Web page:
Skip to Highlights
Highlights

After revised best and final offers were submitted but prior to award. Is dismissed. Where the protester was not competitively prejudiced by the agency's action. After the revised BAFOs were submitted. It is well-settled that a showing of prejudice is an essential part of a protest. It is incumbent upon a protester to show how it was prejudiced if corrective action is requested. Barfield also asserts that the competitive process used to select the successful proposal was. Since the protester gives no support or specific details for its bare allegation that auction techniques were used in connection with this procurement. We have no basis upon which to consider the matter. The protest is dismissed.

View Decision

B-238992, Mar 29, 1990

DIGEST: Protest that contracting agency improperly disclosed proposed awardee's price to the protester-- after revised best and final offers were submitted but prior to award-- is dismissed, where the protester was not competitively prejudiced by the agency's action.

Attorneys

Barfield Associates, Inc.:

Barfield Associates, Inc., protests the proposed award of a contract under request for proposals (RFP) No. GS-09P-88-KTC-0176, issued by the General Services Administration (GSA) for construction quality management services in connection with GSA projects in California, Arizona, and Nevada.

We dismiss the protest.

Barfield reports that GSA revised the solicitation after receiving initial best and final offers (BAFO) and, consequently, requested revised BAFOs. After the revised BAFOs were submitted, Barfield, the low offeror under the initial BAFOs, contacted GSA to learn the status of the award and the firm's ranking among the other offerors. GSA advised Barfield that the award would be made to another offeror and disclosed the proposed awardee's price. This protest to our Office followed.

Barfield contends that any award under the solicitation would be improper because GSA's pre-award disclosure of the proposed awardee's price breached the integrity of the competitive procurement process.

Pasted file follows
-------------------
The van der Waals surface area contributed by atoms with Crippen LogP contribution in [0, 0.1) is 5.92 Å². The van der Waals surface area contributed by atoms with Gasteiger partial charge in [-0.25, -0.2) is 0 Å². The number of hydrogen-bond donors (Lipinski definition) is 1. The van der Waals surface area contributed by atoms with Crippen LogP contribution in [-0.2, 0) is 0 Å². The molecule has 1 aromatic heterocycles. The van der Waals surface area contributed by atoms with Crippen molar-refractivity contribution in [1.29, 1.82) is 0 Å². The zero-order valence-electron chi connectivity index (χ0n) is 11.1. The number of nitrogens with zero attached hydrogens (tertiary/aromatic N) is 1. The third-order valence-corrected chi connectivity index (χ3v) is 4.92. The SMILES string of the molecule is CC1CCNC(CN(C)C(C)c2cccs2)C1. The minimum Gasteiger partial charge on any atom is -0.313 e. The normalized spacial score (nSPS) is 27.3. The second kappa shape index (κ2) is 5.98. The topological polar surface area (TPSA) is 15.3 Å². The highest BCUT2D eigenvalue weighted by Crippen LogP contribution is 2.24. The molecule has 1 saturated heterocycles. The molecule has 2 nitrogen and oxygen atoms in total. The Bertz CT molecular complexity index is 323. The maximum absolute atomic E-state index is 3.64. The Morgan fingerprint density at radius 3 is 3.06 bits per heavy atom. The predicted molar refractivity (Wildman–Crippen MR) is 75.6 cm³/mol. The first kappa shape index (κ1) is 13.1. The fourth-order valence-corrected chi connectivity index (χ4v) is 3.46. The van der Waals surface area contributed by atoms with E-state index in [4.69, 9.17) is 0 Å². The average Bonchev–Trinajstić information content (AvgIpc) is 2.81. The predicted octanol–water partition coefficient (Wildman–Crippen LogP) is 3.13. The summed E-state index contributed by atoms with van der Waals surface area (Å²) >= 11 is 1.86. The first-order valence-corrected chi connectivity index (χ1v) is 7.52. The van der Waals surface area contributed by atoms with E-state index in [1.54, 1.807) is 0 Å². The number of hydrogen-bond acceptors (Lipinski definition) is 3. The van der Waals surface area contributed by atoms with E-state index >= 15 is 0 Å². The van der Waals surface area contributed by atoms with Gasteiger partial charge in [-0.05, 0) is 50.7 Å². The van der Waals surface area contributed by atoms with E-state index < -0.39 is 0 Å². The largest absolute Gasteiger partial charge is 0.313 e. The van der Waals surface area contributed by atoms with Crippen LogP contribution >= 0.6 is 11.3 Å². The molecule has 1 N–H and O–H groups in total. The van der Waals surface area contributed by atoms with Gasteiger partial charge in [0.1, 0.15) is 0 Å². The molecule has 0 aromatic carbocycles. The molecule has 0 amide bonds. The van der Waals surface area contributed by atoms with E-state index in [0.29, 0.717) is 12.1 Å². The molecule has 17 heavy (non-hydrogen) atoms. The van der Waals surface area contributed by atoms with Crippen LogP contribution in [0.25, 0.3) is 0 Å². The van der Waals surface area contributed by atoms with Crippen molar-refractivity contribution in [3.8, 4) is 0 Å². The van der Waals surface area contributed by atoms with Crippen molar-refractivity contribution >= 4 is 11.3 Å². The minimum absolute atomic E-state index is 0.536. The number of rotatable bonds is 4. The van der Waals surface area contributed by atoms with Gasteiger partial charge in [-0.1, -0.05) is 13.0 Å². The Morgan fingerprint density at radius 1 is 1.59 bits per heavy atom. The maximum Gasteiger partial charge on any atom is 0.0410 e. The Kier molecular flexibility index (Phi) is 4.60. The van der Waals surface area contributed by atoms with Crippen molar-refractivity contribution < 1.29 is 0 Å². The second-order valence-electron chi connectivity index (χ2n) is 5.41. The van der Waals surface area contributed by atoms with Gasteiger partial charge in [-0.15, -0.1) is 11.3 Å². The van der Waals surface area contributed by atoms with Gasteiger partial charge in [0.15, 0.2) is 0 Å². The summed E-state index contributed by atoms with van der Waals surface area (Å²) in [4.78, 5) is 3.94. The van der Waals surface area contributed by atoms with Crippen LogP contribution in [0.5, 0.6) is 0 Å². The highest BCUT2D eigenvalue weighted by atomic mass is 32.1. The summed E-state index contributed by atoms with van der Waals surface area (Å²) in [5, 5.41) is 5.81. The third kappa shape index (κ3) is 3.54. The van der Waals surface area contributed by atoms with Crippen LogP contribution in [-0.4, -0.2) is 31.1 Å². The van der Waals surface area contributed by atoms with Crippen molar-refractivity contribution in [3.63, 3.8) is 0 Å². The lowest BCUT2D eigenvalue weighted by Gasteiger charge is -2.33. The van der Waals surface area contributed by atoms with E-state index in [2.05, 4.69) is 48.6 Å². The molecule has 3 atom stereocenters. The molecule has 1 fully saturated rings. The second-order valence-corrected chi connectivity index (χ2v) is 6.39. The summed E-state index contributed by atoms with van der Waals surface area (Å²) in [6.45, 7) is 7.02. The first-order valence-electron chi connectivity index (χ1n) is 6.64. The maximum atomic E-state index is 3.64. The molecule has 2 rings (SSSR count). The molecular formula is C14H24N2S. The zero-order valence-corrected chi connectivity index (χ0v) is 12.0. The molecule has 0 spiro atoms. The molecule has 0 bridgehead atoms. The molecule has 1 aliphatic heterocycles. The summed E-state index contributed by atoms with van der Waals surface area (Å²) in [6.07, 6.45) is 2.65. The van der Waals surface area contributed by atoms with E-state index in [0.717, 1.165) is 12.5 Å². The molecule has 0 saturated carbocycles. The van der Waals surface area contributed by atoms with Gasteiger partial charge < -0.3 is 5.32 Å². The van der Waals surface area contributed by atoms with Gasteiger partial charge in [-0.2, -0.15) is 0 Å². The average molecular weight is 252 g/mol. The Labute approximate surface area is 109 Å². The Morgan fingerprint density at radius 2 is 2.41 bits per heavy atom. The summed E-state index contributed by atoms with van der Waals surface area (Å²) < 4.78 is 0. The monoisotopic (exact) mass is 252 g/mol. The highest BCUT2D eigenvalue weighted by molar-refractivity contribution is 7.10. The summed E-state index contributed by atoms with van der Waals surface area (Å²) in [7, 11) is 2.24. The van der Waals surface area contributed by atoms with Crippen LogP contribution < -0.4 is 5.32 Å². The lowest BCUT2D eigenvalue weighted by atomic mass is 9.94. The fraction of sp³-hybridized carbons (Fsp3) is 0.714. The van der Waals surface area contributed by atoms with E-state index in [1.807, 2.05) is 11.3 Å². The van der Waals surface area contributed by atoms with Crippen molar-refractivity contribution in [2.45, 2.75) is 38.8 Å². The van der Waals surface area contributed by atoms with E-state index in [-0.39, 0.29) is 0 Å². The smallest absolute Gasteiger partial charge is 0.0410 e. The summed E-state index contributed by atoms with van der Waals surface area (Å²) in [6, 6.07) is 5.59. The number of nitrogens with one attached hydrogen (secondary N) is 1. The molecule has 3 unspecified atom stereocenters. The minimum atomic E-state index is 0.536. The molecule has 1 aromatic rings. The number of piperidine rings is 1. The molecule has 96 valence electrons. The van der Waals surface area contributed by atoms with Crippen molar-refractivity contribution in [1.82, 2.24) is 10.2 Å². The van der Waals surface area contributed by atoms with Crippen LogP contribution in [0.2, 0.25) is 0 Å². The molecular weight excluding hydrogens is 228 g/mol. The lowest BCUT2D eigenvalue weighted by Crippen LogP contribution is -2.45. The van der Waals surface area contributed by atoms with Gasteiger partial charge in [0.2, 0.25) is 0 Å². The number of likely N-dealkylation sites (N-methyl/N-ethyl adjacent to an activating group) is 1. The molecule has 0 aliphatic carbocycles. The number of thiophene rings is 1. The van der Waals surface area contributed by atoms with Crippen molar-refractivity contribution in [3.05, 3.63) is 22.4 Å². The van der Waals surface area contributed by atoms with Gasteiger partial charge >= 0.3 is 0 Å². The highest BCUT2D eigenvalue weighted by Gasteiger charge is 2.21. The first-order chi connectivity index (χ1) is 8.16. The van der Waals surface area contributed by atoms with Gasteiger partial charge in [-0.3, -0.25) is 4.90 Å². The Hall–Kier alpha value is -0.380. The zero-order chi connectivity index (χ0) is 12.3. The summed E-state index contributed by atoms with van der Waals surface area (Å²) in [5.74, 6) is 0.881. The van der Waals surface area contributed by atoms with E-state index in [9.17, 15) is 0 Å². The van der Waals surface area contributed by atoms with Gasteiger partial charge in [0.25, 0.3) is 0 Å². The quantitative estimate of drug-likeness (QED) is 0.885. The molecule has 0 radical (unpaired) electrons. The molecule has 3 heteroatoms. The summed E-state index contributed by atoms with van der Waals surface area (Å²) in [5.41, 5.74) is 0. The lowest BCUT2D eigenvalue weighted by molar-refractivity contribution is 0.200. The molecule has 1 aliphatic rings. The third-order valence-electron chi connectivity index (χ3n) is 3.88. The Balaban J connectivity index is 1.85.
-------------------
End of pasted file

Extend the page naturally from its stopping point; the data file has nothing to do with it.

It is well-settled that a showing of prejudice is an essential part of a protest, and it is incumbent upon a protester to show how it was prejudiced if corrective action is requested. Louisiana Found. for Medical Care-- Reconsideration, B-225576.2, July 2, 1987, 87-2 CPD Para. 6. The protester has made no such showing here.

Generally, the submission of BAFOs marks the completion of the negotiation process. Here, the negotiation process had ended and GSA had decided to make an award to a firm other than Barfield under the revised BAFOs, before the agency disclosed the proposed awardee's price to the protester. The protester has not shown and we fail to see how the agency's price disclosure prejudiced the protester or, for that matter, invalidated the competitive process.

Barfield also asserts that the competitive process used to select the successful proposal was, in effect, an auction. Our Bid Protest Regulations, 4 C.F.R. Sec. 21.1(b)(4) (1989), explicitly require a detailed statement of the legal and factual grounds of protest. See Esilux Corp., B-234689, June 8, 1989, 89-1 CPD Para. 538. Since the protester gives no support or specific details for its bare allegation that auction techniques were used in connection with this procurement, we have no basis upon which to consider the matter.

The protest is dismissed.

GAO Contacts